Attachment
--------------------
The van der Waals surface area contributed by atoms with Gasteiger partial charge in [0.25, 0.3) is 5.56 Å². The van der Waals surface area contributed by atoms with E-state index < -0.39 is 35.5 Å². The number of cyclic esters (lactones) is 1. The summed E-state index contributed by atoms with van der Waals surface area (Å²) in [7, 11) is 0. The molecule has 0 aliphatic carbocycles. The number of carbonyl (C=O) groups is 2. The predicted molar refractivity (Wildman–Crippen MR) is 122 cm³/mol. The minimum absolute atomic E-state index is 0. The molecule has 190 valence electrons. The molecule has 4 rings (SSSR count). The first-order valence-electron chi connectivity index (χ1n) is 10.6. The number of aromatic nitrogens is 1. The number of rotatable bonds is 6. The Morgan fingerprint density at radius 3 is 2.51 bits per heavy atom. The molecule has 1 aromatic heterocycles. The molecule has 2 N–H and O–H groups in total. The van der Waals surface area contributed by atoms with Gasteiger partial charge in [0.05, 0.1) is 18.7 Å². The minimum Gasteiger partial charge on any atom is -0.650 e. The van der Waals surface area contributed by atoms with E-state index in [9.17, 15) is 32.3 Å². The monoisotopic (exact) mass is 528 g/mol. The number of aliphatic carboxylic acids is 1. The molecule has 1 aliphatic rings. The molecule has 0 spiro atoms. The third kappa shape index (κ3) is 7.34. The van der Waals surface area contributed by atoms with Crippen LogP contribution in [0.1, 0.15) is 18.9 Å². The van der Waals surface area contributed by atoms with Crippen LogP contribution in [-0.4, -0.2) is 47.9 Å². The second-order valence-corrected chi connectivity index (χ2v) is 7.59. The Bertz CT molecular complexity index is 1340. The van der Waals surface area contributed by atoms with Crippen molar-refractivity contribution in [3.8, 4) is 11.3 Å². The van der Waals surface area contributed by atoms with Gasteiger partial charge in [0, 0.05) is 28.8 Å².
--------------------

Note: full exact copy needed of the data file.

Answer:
The van der Waals surface area contributed by atoms with Gasteiger partial charge in [0.25, 0.3) is 5.56 Å². The van der Waals surface area contributed by atoms with E-state index < -0.39 is 35.5 Å². The number of cyclic esters (lactones) is 1. The summed E-state index contributed by atoms with van der Waals surface area (Å²) in [7, 11) is 0. The molecule has 0 aliphatic carbocycles. The number of carbonyl (C=O) groups is 2. The predicted molar refractivity (Wildman–Crippen MR) is 122 cm³/mol. The minimum absolute atomic E-state index is 0. The molecule has 190 valence electrons. The molecule has 4 rings (SSSR count). The first-order valence-electron chi connectivity index (χ1n) is 10.6. The number of aromatic nitrogens is 1. The number of rotatable bonds is 6. The Morgan fingerprint density at radius 3 is 2.51 bits per heavy atom. The molecule has 1 aromatic heterocycles. The molecule has 2 N–H and O–H groups in total. The van der Waals surface area contributed by atoms with Gasteiger partial charge in [0.05, 0.1) is 18.7 Å². The minimum Gasteiger partial charge on any atom is -0.650 e. The van der Waals surface area contributed by atoms with E-state index in [9.17, 15) is 32.3 Å². The monoisotopic (exact) mass is 528 g/mol. The number of aliphatic carboxylic acids is 1. The molecule has 1 aliphatic rings. The molecule has 0 spiro atoms. The third kappa shape index (κ3) is 7.34. The van der Waals surface area contributed by atoms with Crippen LogP contribution in [0.1, 0.15) is 18.9 Å². The van der Waals surface area contributed by atoms with Crippen LogP contribution in [-0.4, -0.2) is 47.9 Å². The second-order valence-corrected chi connectivity index (χ2v) is 7.59. The Bertz CT molecular complexity index is 1340. The van der Waals surface area contributed by atoms with Crippen molar-refractivity contribution in [3.8, 4) is 11.3 Å². The van der Waals surface area contributed by atoms with Gasteiger partial charge in [0, 0.05) is 28.8 Å².